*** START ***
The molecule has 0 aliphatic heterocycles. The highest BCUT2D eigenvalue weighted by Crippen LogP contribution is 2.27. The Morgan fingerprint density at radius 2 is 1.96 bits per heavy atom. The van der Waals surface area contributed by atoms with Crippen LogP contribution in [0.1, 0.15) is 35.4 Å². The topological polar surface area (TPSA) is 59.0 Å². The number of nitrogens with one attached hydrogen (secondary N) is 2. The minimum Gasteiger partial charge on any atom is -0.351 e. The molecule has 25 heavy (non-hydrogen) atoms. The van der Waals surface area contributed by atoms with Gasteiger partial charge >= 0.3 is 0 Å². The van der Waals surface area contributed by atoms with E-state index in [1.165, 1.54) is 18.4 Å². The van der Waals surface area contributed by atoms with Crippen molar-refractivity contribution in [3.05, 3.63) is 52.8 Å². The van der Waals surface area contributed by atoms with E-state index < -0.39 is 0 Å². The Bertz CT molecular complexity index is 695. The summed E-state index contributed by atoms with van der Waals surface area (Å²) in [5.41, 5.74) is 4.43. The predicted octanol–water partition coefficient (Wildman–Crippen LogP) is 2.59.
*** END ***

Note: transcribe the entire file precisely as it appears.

The molecule has 0 aliphatic heterocycles. The highest BCUT2D eigenvalue weighted by Crippen LogP contribution is 2.27. The Morgan fingerprint density at radius 2 is 1.96 bits per heavy atom. The van der Waals surface area contributed by atoms with Crippen LogP contribution in [0.1, 0.15) is 35.4 Å². The topological polar surface area (TPSA) is 59.0 Å². The number of nitrogens with one attached hydrogen (secondary N) is 2. The minimum Gasteiger partial charge on any atom is -0.351 e. The molecule has 25 heavy (non-hydrogen) atoms. The van der Waals surface area contributed by atoms with Gasteiger partial charge >= 0.3 is 0 Å². The van der Waals surface area contributed by atoms with E-state index in [1.165, 1.54) is 18.4 Å². The van der Waals surface area contributed by atoms with Crippen molar-refractivity contribution in [3.05, 3.63) is 52.8 Å². The van der Waals surface area contributed by atoms with E-state index < -0.39 is 0 Å². The Bertz CT molecular complexity index is 695. The summed E-state index contributed by atoms with van der Waals surface area (Å²) in [5.41, 5.74) is 4.43. The predicted octanol–water partition coefficient (Wildman–Crippen LogP) is 2.59.